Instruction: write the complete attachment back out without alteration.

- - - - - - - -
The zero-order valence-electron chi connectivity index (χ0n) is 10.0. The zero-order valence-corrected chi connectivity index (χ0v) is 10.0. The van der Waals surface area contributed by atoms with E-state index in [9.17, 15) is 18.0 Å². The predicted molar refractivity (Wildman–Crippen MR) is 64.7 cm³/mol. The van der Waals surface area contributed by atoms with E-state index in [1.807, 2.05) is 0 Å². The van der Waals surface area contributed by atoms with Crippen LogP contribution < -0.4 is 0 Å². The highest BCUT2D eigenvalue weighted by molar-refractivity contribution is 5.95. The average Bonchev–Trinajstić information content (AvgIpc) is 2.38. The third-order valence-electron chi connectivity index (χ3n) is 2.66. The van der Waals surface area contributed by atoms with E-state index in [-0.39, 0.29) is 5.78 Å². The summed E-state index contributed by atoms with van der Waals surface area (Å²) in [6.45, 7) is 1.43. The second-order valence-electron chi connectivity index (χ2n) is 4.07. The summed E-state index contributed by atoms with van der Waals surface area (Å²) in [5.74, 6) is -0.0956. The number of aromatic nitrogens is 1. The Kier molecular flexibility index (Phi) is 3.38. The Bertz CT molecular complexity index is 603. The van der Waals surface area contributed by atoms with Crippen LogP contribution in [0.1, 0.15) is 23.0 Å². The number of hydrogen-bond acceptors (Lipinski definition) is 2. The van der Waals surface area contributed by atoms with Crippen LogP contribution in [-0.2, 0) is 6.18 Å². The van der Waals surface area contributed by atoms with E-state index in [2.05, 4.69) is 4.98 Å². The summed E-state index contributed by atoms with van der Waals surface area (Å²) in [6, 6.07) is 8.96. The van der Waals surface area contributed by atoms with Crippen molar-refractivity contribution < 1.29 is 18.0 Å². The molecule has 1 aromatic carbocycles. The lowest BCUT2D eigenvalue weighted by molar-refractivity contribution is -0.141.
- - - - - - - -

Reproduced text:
The zero-order valence-electron chi connectivity index (χ0n) is 10.0. The zero-order valence-corrected chi connectivity index (χ0v) is 10.0. The van der Waals surface area contributed by atoms with E-state index in [9.17, 15) is 18.0 Å². The predicted molar refractivity (Wildman–Crippen MR) is 64.7 cm³/mol. The van der Waals surface area contributed by atoms with E-state index in [1.807, 2.05) is 0 Å². The van der Waals surface area contributed by atoms with Crippen LogP contribution < -0.4 is 0 Å². The highest BCUT2D eigenvalue weighted by molar-refractivity contribution is 5.95. The average Bonchev–Trinajstić information content (AvgIpc) is 2.38. The third-order valence-electron chi connectivity index (χ3n) is 2.66. The van der Waals surface area contributed by atoms with E-state index in [-0.39, 0.29) is 5.78 Å². The summed E-state index contributed by atoms with van der Waals surface area (Å²) in [6.45, 7) is 1.43. The second-order valence-electron chi connectivity index (χ2n) is 4.07. The summed E-state index contributed by atoms with van der Waals surface area (Å²) in [5.74, 6) is -0.0956. The number of aromatic nitrogens is 1. The Kier molecular flexibility index (Phi) is 3.38. The Bertz CT molecular complexity index is 603. The van der Waals surface area contributed by atoms with Crippen LogP contribution in [0.1, 0.15) is 23.0 Å². The number of hydrogen-bond acceptors (Lipinski definition) is 2. The van der Waals surface area contributed by atoms with Crippen LogP contribution in [-0.2, 0) is 6.18 Å². The van der Waals surface area contributed by atoms with E-state index in [2.05, 4.69) is 4.98 Å². The summed E-state index contributed by atoms with van der Waals surface area (Å²) in [6, 6.07) is 8.96. The van der Waals surface area contributed by atoms with Crippen molar-refractivity contribution < 1.29 is 18.0 Å². The molecule has 1 aromatic carbocycles. The lowest BCUT2D eigenvalue weighted by molar-refractivity contribution is -0.141.